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Mon 2 Jun 2014 10:30 AM

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All expats face ban from driving in Bahrain

Senior MP and business groups slam plans for new law

All expats face ban from driving in Bahrain
Bahrain Shura Council and House of Representatives in Manama. (MOHAMMED AL-SHAIKH/AFP/Getty Images)

A senior Bahraini MP has joined a chorus of opposition to proposed new laws that would ban expats from driving in the Gulf state, saying it is unconstitutional, it was reported.

Local media reports suggest the draft traffic law would involve a blanket ban on driving for all non-Bahraini citizens, with no mention of whether any exemptions could apply.

The Bahrain Chamber of Commerce and Industry (BCCI) has already announced that it will try to block the law after describing it as a retrograde move for the country’s tourism industry that will stifle business confidence.

“Article 20 which bans expat driving, strips immigrants of one of the basic human rights - that's the right of movement,” the BCCI said in a statement.

Minister of State for Information Affairs and government's official spokeswoman Sameera Rajab said the draft legislation “is constitutionally questionable”, Gulf Daily News reported.

“We have always been moving forward, not backwards,” she said.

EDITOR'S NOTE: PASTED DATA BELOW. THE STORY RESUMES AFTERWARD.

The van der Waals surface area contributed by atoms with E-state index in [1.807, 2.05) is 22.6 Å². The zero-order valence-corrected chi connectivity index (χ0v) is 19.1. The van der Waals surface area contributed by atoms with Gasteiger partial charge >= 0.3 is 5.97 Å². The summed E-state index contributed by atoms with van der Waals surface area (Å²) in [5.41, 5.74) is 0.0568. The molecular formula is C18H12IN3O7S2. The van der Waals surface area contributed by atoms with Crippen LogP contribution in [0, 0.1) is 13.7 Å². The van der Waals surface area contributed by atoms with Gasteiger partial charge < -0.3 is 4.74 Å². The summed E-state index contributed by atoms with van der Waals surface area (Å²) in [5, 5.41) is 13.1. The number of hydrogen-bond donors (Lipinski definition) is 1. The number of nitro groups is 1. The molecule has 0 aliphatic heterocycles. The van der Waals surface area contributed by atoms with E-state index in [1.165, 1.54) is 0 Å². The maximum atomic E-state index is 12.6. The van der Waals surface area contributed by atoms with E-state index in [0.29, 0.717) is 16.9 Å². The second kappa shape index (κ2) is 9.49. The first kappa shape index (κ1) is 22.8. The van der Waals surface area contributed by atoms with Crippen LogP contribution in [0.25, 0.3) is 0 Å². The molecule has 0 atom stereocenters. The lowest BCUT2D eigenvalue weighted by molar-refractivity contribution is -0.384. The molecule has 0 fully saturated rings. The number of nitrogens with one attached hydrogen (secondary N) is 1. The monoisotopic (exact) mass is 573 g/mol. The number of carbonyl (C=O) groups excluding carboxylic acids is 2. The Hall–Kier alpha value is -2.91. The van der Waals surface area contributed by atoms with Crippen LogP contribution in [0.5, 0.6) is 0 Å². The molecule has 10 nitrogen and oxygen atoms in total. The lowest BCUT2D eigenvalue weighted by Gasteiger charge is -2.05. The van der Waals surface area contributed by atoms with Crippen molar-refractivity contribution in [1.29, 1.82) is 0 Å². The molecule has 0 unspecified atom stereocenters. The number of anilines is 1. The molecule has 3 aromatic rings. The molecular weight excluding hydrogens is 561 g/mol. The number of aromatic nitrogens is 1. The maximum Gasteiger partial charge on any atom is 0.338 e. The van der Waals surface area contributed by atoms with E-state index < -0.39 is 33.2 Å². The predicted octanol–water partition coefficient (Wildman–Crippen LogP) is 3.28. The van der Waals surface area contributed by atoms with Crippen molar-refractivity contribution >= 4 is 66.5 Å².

She confirmed the government was following closely the development of the contentious law.

The chamber said Bahrain needed to maintain a business-friendly environment.

“Such controversial decisions will only harm Bahrain’s reputation, hurt its investment assets in the long run and destabilise the business community,” it said.

No date has been given on when Parliament will debate the proposed law. Bahrain’s proposed new traffic laws described as anti-business.

Chris 5 years ago

Create clean, modern public transportation and I will gladly leave a car behind (Tram? Metro?). Install sidewalks and pedestrian bridges Island-wide. Build priority parking spots for carpooling in company car parks. Encourage cycling during the cooler months by installing bike lanes. Enforce tougher speeding finds and ban dangerous drivers Etc. Etc.

There are a million and one ways to solve Bahrain's traffic congestion without taking such drastic measures. Keep in mind that over half of the county is made up of 'non-citizens'.

Ahmad 5 years ago

You can't ban people from movement when you don't provide them an option of transportation such as subway, train, developed bus systems in the country. Bahrain is going down the same path as Kuwait with their Parliament, which is trying to solve their critical issues by attacking expats. Does Bahrain or Kuwait have systems in place like the UAE that ensures proper drivers training and integrated motor vehicle centres (ie Barsha)? I agree, many of the expats in these countries arrived with little or no driving instruction from underdeveloped countries, but the governments of Bahrain and Kuwait should have a better trained police force that gives tickets to drivers who break the driving laws and a way of monitoring bad driving to take the bad drivers off the road (ie a black point system). I think this democratic facade that they run in the northern GCC countries just works against the progression of these nations and they would be better off with formative, functioning governments.